Even in the United States, as the anthropologist Wade Davis reminds us, “a fifth of American households have zero or negative net worth… The vast majority of Americans – white, black, and brown – are two paychecks removed from bankruptcy”.
However, during this period, the class struggle – which Marx, Bakunin and Proudhon came to see as the “motor force of historical change” – developed in the opposite direction to what they had predicted. A tiny minority has taken over an even larger share of income and wealth.
But, instead of stirring up rebellion, this process produced the emergence of a far-right that celebrates and propagates the crudest values of capitalist domination. Individualism. All-against-all competition. Affirmation of brute force. Violence. Hatred of the different. Anti-communism, misogyny and racism. Contempt for solidarity structures.
The reasons that led to this emergency will be better addressed in the next topic, but it is important to note here that the financial oligarchy, the 0.1%, celebrated and supported the “novelty”. The soft fists of the great international bankers greeted the furious fists of white supremacists, or the armed fists of Brazilian militiamen.
It was functional for multiple reasons. Everywhere, the emergence of an artificial polarization (the establishment versus the right) attracted societies’ attention, avoiding those who debated the policies that produced inequality and impoverishment.
In some countries (such as Brazil), where traditional conservatism has proved to be worn out and unpopular, the billionaire class had no problem showing their outright support for proto-fascists. In others (such as France), the threat of the far-right (Marine Le Pen) was providential for the majority to opt for an openly neoliberal banker (Emmanuel Macron), seen as the “lesser evil”,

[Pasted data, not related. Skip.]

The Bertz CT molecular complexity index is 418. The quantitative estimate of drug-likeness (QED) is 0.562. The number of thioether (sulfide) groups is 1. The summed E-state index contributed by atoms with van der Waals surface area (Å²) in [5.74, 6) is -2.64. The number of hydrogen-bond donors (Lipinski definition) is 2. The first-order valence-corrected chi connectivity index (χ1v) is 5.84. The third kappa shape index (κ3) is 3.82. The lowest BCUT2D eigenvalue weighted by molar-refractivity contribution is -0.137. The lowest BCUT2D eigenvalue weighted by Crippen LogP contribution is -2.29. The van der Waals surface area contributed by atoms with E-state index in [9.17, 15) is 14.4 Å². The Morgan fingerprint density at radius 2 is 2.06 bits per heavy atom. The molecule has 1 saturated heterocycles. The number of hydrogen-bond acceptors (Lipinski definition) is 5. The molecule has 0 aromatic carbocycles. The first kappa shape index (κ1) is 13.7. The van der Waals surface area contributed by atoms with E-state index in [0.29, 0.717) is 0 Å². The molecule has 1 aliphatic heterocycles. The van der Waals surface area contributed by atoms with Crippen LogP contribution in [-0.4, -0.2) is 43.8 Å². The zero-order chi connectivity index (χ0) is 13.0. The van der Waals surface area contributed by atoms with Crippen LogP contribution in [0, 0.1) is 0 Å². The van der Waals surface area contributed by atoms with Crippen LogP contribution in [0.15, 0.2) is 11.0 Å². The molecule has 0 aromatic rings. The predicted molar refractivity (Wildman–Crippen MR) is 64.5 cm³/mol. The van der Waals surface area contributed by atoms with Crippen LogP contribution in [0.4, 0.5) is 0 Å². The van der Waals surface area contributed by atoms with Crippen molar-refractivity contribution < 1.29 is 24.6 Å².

And this forceful movement goes far beyond elections: it contaminates the entire political debate. In Brazil, conservative media have actively contributed to Bolsonaro’s rise, either by “normalizing” his support of torture and his connection with militias, or by supporting him openly.
Depending on the circumstances, they may be on his side again, so it is important to never break with him. But now, when the media oppose some of his policies, they present, as an alternative, the supposed “wisdom” of Brazilian speaker of the House, Rodrigo Maia’s ultraliberal agenda, whose axis is to freeze social spending at any cost, even in the midst of a pandemic.